It is the beginning of the Christmas season. Have you thought about how you will spend Christmas?
Two thousand years ago a Savior was born in a lowly manger. Who was there? Well, Scripture tells us the angels announced his birth to shepherds. The shepherds were filled with wonder as they made their way to Bethlehem to see the infant king. Luke 2:17 indicates the shepherds told others what the angels revealed to them. Interestingly, verse 18 says “And all who heard it wondered at what the shepherds told them.” What I wonder is who were the “all who heard it.” Perhaps the innkeeper, whether of a public inn or the host of a large family establishment, was among those who heard the shepherds glorifying and praising God for all they had seen. Did he regret he’d made no room for Jesus? Did he believe the news he’d heard?
What about the townspeople of Bethlehem? Surely, the shepherds’ news traveled quickly. Were they too busy to hear it? Perhaps, they were asleep as the group, Casting Crowns, sings:
“Oh Bethlehem, what have you missed while you were sleeping. For God became a man and stepped into your world today. Oh Bethlehem, you will go down in history as a city with no room for its King, while you were sleeping, while you were sleeping.”
If there were a few townspeople awake, did they acknowledge this baby as the King and consequently, did they allow Him to make a difference in their lives? Did they take the key and let Him in?
My dear sisters in Christ, Jesus’ birth is most worthy of celebration. We do many things in the name of Christmas, some by obligation, others by tradition, and even some because we as a culture are materialistic. May I suggest that we all reflect on the things that keep us so busy during the Christmas season. Ask yourself this question in evaluating these activities and traditions- Does this allow my family and I to turn the key to let Him in? Some things simply do not. They serve to busy us into forgetting whose celebration this is anyway. Every year, more and more of Jesus is stamped out of Christmas traditions in this decaying world we live in. This is all the more reason we need to re-think how we celebrate Christmas. We need to be light like Jesus in the midst of darkness. Consider John 8:12, “Then Jesus spoke to them again, saying ‘I am the light of the world. He who follows Me shall not walk in darkness, but have the light of life.” We need to be awake-- not asleep to turn the key and let Jesus in to our abodes.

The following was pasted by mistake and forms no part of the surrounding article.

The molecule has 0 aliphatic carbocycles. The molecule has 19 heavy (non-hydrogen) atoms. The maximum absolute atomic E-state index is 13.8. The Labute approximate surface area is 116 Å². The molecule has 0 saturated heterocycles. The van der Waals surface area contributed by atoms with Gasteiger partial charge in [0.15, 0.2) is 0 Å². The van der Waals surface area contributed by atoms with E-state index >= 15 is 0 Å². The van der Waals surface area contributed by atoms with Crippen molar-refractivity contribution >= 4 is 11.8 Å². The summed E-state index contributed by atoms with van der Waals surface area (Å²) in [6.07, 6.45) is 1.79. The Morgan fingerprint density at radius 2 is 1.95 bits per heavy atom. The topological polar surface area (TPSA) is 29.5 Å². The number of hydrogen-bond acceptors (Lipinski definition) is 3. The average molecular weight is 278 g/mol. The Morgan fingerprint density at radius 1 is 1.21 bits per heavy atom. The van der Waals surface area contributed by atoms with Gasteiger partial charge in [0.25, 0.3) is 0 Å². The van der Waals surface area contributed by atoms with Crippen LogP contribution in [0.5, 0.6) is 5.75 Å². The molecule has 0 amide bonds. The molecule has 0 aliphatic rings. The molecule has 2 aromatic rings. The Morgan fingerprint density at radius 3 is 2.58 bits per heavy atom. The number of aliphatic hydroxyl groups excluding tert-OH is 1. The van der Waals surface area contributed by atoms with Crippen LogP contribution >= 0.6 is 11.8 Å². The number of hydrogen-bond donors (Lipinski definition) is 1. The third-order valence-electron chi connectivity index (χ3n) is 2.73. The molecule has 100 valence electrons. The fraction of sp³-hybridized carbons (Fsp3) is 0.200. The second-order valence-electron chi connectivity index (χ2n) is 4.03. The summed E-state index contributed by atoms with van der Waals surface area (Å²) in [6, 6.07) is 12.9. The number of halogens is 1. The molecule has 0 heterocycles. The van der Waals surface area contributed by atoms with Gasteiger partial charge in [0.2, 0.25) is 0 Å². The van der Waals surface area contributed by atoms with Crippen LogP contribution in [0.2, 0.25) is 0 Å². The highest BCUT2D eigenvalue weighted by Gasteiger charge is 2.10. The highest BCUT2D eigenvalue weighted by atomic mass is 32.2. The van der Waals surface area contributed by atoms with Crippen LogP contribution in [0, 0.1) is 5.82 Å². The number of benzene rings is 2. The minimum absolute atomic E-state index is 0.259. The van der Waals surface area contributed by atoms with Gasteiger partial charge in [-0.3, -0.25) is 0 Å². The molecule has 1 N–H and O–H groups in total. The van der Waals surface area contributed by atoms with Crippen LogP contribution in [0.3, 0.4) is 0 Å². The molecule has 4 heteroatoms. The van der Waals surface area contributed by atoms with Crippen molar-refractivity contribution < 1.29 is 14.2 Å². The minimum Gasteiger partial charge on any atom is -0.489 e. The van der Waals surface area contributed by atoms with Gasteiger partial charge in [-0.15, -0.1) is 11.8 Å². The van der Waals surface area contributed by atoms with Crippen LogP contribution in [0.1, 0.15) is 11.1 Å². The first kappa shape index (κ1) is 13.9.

There are traditions that many in secular society as well as Christian circles celebrate that my family does not. Some things are neutral while other things in my personal opinion take away from Christ. Now, it is my firm belief that we as Christians should give grace to each other by of course allowing different opinions and practices occur in these somewhat grey areas. There is no condemnation for those who are in Christ Jesus. Thus, we likewise should extend grace. Therefore, I don’t want to address specific traditions. However, I would like to point out one particular thing to ponder about Santa Claus. Noel Piper, in her book, Treasuring Christ in our Traditions, makes a comparison of some of the attributes of Santa. Have you ever thought about the fact that children are taught that Santa is all-knowing, giver of good gifts, and can pretty much be omnipresent (he’d have to if he can deliver presents to all the children everywhere in the world in a single night)! Jesus is all these things. Noel goes on to say though that children don’t understand where Santa and Jesus are different. She says, the major difference is that Jesus loved us even while we were yet sinners (Romans 5:8), not like Santa because we’d been good. Just think about that for a second. It is really profound. So, my friends, I am not going to say you should or shouldn’t include Santa in your traditions, but I would caution you to be extra careful in how you handle him in your traditions, being certain that your children and grandchildren are hearing a whole lot more of Jesus’ birth as central to this holy day.